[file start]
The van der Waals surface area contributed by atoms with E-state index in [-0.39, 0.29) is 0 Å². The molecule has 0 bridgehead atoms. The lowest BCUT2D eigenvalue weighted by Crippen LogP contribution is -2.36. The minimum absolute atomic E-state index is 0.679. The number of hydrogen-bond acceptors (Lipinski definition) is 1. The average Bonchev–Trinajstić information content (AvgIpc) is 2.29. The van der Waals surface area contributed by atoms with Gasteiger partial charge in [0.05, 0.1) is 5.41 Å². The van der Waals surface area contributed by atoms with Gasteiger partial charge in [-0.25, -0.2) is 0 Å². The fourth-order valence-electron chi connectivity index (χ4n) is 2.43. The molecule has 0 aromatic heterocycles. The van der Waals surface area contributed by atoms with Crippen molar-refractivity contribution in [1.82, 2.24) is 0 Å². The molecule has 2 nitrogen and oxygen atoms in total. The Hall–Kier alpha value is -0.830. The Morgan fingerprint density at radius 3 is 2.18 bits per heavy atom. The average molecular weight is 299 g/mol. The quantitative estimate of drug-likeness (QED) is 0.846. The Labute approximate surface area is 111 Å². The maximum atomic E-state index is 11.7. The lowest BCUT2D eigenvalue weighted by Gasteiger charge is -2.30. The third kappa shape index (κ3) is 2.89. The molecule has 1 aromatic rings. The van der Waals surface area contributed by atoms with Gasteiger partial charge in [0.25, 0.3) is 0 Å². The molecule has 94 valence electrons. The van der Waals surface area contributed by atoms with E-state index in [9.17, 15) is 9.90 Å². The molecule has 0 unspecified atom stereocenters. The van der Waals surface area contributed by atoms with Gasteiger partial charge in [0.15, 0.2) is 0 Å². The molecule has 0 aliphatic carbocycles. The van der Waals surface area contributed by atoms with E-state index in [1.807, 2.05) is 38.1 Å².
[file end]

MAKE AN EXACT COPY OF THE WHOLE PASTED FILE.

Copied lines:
The van der Waals surface area contributed by atoms with E-state index in [-0.39, 0.29) is 0 Å². The molecule has 0 bridgehead atoms. The lowest BCUT2D eigenvalue weighted by Crippen LogP contribution is -2.36. The minimum absolute atomic E-state index is 0.679. The number of hydrogen-bond acceptors (Lipinski definition) is 1. The average Bonchev–Trinajstić information content (AvgIpc) is 2.29. The van der Waals surface area contributed by atoms with Gasteiger partial charge in [0.05, 0.1) is 5.41 Å². The van der Waals surface area contributed by atoms with Gasteiger partial charge in [-0.25, -0.2) is 0 Å². The fourth-order valence-electron chi connectivity index (χ4n) is 2.43. The molecule has 0 aromatic heterocycles. The van der Waals surface area contributed by atoms with Crippen molar-refractivity contribution in [1.82, 2.24) is 0 Å². The molecule has 2 nitrogen and oxygen atoms in total. The Hall–Kier alpha value is -0.830. The Morgan fingerprint density at radius 3 is 2.18 bits per heavy atom. The average molecular weight is 299 g/mol. The quantitative estimate of drug-likeness (QED) is 0.846. The Labute approximate surface area is 111 Å². The maximum atomic E-state index is 11.7. The lowest BCUT2D eigenvalue weighted by Gasteiger charge is -2.30. The third kappa shape index (κ3) is 2.89. The molecule has 1 aromatic rings. The van der Waals surface area contributed by atoms with Gasteiger partial charge in [0.25, 0.3) is 0 Å². The molecule has 94 valence electrons. The van der Waals surface area contributed by atoms with E-state index in [9.17, 15) is 9.90 Å². The molecule has 0 unspecified atom stereocenters. The van der Waals surface area contributed by atoms with Gasteiger partial charge in [0.15, 0.2) is 0 Å². The molecule has 0 aliphatic carbocycles. The van der Waals surface area contributed by atoms with E-state index in [1.807, 2.05) is 38.1 Å².